Zoom updates to prevent ‘trolls’ from invading your video calls

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Brian Adam
Professional Blogger, V logger, traveler and explorer of new horizons.

With the arrival of the pandemic in Mazco and the subsequent confinement measures, video calling apps multiplied their use and, among all of them, a winner appeared: Zoom. It was simple, it allowed to create rooms with hundreds of participants with a simple link and the assistants did not need to have an account: by clicking on a simple link it was already possible to participate in the talk, the company meeting or the University classes.

The problem is that that success exceeded what Zoom was able to foresee And with those hundreds of millions of chat rooms there was a knock-on effect on hackers and thugs who wanted to blow up the meetings, or get a slice of what was being said there. So much so that during those months of confinement a new genre of meme-videos appeared: that of zoombombers who entered high school classes to blow up the explanations of the teachers.

Zoom remedies the problem

So From April-May, Zoom has been updating its platform to close all those holes for which its well-deserved reputation as a preferred video conferencing app has been escaping both in the professional and academic fields. And now, finally, we already have a solution to this zoombombing with which we can quickly expel infiltrators who have nothing to do with that talk we are giving.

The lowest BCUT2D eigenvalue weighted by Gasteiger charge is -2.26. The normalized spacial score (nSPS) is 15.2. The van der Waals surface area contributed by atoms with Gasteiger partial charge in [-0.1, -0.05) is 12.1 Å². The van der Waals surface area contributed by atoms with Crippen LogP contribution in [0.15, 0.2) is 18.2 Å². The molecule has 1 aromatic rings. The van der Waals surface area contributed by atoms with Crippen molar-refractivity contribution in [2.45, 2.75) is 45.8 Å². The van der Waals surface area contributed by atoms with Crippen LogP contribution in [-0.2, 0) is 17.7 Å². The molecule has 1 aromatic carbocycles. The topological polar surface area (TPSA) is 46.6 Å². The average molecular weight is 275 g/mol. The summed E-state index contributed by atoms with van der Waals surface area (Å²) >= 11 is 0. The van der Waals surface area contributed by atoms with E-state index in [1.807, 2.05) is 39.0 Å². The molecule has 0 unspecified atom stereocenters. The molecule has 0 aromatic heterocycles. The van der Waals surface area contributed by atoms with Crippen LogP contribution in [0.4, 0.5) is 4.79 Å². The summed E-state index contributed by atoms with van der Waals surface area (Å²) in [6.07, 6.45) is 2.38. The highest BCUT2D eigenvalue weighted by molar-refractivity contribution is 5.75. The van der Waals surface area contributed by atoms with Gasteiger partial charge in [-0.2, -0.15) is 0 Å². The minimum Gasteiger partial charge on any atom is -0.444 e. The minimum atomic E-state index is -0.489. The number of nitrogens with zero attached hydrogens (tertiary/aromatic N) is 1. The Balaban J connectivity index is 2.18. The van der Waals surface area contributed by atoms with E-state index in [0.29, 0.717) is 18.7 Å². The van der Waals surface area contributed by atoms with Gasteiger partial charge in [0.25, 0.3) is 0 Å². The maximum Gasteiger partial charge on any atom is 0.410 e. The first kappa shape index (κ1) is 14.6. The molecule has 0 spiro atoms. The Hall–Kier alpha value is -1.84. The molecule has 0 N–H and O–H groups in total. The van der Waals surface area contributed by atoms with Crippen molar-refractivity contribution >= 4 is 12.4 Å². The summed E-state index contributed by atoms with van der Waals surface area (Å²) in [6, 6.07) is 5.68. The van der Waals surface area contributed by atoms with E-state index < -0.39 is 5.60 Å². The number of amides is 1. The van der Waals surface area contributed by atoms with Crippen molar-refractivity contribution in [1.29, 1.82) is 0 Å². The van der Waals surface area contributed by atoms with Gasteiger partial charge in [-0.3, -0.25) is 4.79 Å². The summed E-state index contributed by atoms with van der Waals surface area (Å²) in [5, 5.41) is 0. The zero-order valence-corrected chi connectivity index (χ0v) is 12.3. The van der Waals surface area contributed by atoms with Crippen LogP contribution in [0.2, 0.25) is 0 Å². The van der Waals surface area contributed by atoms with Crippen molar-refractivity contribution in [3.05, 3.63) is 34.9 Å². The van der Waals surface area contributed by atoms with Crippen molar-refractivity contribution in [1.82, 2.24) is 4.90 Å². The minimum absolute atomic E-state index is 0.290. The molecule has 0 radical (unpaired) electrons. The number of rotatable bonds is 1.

New Zoom tool. Zoom

The first of the measures they have taken in Zoom is to allow the host to stop the video call at any time to facilitate the expulsion of that user later it shouldn’t be there. With a simple button, the streaming will stop and we will have a control that, as you can see on the screen that you have just above, will allow us to report that user and at the same time throw him out.

As reported on their official blog, the moment we press that stop button it is sus will depend on “the activities of the participants, all video, audio, meeting chat, annotations, screen sharing, and recording during that time will stop and breakout rooms will end. “Until we return everything to normal once the intrusion issue is fixed.

This possibility of reporting to Zoom about a user who has violated the rules will transfer all the information “to the Zoom Trust and Security team”, so at that moment all hosts will be able to resume activity with the peace of mind that the threat has already disappeared. This novelty is already enabled within the platform and can be used by all users, whether they are paid or not.

The great advantage of this tool is that not only can the host detect and block that intruder, but any participant will be able to contact the organizer of the video conference to inform you of the presence of an uninvited user. At the same time, Zoom has activated a useful tool that notifies users of a potential “risk meeting” and that collects information from links to rooms already created that could have been shared in too many publications both on social networks and on websites, in such a way so that they could be invaded by people who were never invited.

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